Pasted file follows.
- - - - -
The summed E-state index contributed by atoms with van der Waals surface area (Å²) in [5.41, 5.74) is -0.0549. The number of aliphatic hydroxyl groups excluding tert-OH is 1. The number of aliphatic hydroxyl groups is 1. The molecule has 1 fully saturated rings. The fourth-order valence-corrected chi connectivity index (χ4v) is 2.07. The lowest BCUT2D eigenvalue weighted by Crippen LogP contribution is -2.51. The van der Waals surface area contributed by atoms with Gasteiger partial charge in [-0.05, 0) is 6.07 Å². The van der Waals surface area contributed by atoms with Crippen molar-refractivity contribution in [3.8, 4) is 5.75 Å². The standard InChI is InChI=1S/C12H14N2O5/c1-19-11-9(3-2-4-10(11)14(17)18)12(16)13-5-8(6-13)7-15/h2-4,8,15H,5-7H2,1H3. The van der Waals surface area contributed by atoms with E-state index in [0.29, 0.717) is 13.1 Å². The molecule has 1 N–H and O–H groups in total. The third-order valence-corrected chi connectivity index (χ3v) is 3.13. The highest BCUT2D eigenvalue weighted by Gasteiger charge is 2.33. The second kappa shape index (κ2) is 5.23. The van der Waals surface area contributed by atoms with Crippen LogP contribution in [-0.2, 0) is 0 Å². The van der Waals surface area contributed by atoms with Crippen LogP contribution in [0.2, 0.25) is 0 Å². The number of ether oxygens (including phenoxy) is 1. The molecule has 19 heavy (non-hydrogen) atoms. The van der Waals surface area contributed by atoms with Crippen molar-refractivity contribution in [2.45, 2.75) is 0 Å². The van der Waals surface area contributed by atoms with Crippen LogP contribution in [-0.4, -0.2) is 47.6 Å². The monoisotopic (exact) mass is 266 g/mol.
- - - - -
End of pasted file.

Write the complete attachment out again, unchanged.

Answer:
The summed E-state index contributed by atoms with van der Waals surface area (Å²) in [5.41, 5.74) is -0.0549. The number of aliphatic hydroxyl groups excluding tert-OH is 1. The number of aliphatic hydroxyl groups is 1. The molecule has 1 fully saturated rings. The fourth-order valence-corrected chi connectivity index (χ4v) is 2.07. The lowest BCUT2D eigenvalue weighted by Crippen LogP contribution is -2.51. The van der Waals surface area contributed by atoms with Gasteiger partial charge in [-0.05, 0) is 6.07 Å². The van der Waals surface area contributed by atoms with Crippen molar-refractivity contribution in [3.8, 4) is 5.75 Å². The standard InChI is InChI=1S/C12H14N2O5/c1-19-11-9(3-2-4-10(11)14(17)18)12(16)13-5-8(6-13)7-15/h2-4,8,15H,5-7H2,1H3. The van der Waals surface area contributed by atoms with E-state index in [0.29, 0.717) is 13.1 Å². The molecule has 1 N–H and O–H groups in total. The third-order valence-corrected chi connectivity index (χ3v) is 3.13. The highest BCUT2D eigenvalue weighted by Gasteiger charge is 2.33. The second kappa shape index (κ2) is 5.23. The van der Waals surface area contributed by atoms with Crippen LogP contribution in [-0.2, 0) is 0 Å². The van der Waals surface area contributed by atoms with Crippen LogP contribution in [0.2, 0.25) is 0 Å². The number of ether oxygens (including phenoxy) is 1. The molecule has 19 heavy (non-hydrogen) atoms. The van der Waals surface area contributed by atoms with Crippen molar-refractivity contribution in [2.45, 2.75) is 0 Å². The van der Waals surface area contributed by atoms with Crippen LogP contribution in [-0.4, -0.2) is 47.6 Å². The monoisotopic (exact) mass is 266 g/mol.